Understanding How Punitive Damages Apply in Georgia Personal Injury Law
To understand punitive damages, you first need to understand how personal injury law works in general, and why the courts allow for different kinds of damages in the first place.
Personal injury is an area of law that awards compensation to people who have suffered injuries or losses as a result of someone else’s recklessness or negligence.
In Georgia, the primary goal of personal injury law is to put the injured party in the same position he or she would have been in had the defendant not been negligent (or at least as close to that position as possible).
In practical terms, this usually means that the defendant will have to pay financial compensation to the victim. In litigation, we refer to that compensation as the victim’s damages.
Generally speaking, there are two kinds of damages:
- Compensatory damages — Reimbursement for losses that the victim has sustained and/or will sustain in the future (e.g. hospital bills, medical expenses, lost income, etc.)
- Punitive damages — A financial punishment for the defendant’s wrongdoing
Because Georgia personal injury law is more interested in returning you to your original position than in punishing the defendant, most injuries are not eligible for punitive damages. There are exceptions, however, and in those rare cases, Georgia is willing to punish defendants by making them pay sometimes-extraordinary punitive damages to the victims.
When Can You Sue for Punitive Damages in Georgia?
Punitive damages are only available in the most extreme cases. As a general rule of thumb, the more shocking or immoral the defendant’s behavior, the more likely a plaintiff is to recover punitive damages.
Cases in which plaintiffs often recover punitive damages include:
- Unfair and deceptive trade practices
- Dangerous or defective products
- Theft (also known as conversion)
- Intentional, violent, or depraved acts
- Drunk driving (more on this below)
- Any case involving willful misconduct, malice, fraud, wantonness, or oppression
- Any case in which the defendant acts egregiously, apparently without regard for the potential consequences
Punitive Damages for Drunk Driving in Georgia
Unlike some other states, Georgia allows drunk driving victims to recover punitive damages after an auto accident. That’s because the state considers driving under the influence of drugs or alcohol to be so egregious that juries should be able to punish wrongdoers financially in order to discourage others from driving while drugged or drunk in the future.
A Savannah personal injury lawyer in our office can help you determine whether you are entitled to punitive damages for drunk driving in Georgia.
How Much Money Is Involved in a Punitive Damages Claim?
That depends on the specific nature of the offense and the injuries that result. Some offenses carry maximum punitive damage caps, while others are more open-ended. As a general rule, punitive damages must always be reasonably related to the underlying accident and injury. Nevertheless, the value of these claims is often substantial and can far outweigh the total compensatory damages.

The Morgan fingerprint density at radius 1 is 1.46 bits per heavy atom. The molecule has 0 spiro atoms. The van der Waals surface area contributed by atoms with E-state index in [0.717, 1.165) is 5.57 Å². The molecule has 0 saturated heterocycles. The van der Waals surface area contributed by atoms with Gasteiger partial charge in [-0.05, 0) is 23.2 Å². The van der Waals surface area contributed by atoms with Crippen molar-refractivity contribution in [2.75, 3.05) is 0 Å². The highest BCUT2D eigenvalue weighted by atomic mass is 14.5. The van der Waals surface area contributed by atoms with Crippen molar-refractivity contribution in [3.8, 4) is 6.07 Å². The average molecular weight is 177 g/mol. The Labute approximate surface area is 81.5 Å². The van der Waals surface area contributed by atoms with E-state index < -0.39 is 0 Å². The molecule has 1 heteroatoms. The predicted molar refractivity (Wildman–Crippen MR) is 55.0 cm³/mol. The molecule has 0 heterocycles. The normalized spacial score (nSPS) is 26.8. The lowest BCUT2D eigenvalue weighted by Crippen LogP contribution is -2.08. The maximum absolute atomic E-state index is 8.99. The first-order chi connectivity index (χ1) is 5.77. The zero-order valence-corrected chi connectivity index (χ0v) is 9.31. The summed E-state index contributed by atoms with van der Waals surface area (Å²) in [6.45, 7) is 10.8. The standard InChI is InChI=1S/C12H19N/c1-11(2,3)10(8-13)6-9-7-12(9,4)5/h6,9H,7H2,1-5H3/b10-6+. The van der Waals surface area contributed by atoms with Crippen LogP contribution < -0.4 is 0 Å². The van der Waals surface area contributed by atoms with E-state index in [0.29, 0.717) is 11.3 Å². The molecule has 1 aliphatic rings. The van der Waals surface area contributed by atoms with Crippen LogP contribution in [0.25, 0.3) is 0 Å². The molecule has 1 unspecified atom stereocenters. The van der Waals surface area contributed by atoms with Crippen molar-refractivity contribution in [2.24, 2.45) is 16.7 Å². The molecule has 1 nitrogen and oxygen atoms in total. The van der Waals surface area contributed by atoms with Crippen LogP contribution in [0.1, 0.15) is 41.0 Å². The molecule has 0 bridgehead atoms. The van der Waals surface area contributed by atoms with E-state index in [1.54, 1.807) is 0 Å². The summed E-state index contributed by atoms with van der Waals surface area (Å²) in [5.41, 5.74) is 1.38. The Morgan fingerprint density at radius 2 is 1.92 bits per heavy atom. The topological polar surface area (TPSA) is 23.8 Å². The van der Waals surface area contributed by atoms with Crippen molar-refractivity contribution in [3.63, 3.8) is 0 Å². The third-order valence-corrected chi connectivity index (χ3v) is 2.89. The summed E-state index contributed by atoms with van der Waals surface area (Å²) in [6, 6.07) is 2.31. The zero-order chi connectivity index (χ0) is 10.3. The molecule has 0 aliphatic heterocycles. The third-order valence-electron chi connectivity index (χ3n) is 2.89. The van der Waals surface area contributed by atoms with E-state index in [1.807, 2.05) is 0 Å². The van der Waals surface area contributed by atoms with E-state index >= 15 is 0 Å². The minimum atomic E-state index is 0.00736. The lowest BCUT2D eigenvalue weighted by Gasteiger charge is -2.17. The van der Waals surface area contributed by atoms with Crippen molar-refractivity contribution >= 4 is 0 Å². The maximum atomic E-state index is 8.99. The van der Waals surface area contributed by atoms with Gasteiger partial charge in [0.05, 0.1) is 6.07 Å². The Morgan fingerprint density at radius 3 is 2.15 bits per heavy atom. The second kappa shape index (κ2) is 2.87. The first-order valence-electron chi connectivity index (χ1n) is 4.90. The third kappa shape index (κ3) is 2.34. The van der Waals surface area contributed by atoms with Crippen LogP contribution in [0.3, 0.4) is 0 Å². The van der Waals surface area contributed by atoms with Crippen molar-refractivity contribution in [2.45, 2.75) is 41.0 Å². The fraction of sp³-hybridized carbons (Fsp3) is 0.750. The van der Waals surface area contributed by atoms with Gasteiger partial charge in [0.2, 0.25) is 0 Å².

Juries are allowed a great deal of discretion in deciding whether they will award punitive damages and, if so, the proper amount. The more shocking or egregious the facts, the larger the punishment will likely be.
At The Law Offices of B. Clarke Nash, P.C., a Savannah personal injury lawyer can work with you to determine the potential value of the damages in your case.
Who Gets the Money?
In most cases, the plaintiff.
Even though punitive damages are not designed as reimbursement for any specific losses, the money is nevertheless awarded to the plaintiff. (An exception applies in some cases, like those involving defective products, where the state receives part of the award.)
Punitive damages are awarded in addition to compensatory damages. So, for example, victims who suffer permanent spinal cord damage in a drunk driving accident will be entitled to reimbursement for their suffering and may also be awarded punitive damages, which are added to the total for the sole purpose of punishing the defendant.
Punitive Damages Require an Experienced Savannah Personal Injury lawyer
Because courts are reluctant to award punitive damages, it is your attorney’s job to make a compelling case to the jury that the defendant deserves significant punishment.
Recovering a punitive award can make an enormous difference in the outcome of your case. Indeed, many of the big-dollar lawsuit settlements and verdicts you have read about in the news involve punitive damages.
If your case is one that might qualify for punitive damages in Georgia, it’s critical that you hire a Savannah personal injury lawyer with extensive experience in punitive damages litigation.
These are complex and challenging claims, and you need an attorney who knows the ropes. You can count on B. Clarke Nash.
Questions? Talk to an Experienced Savannah Personal Injury Lawyer Today.
At The Law Offices of B. Clarke Nash, P.C., we are dedicated to fighting for every penny that you deserve. In especially serious, shocking, or catastrophic cases, that may very well include punitive damages.
Find out whether you have a case and how much it might be worth. Contact our office to set up a free case review with an experienced Savannah personal injury lawyer today.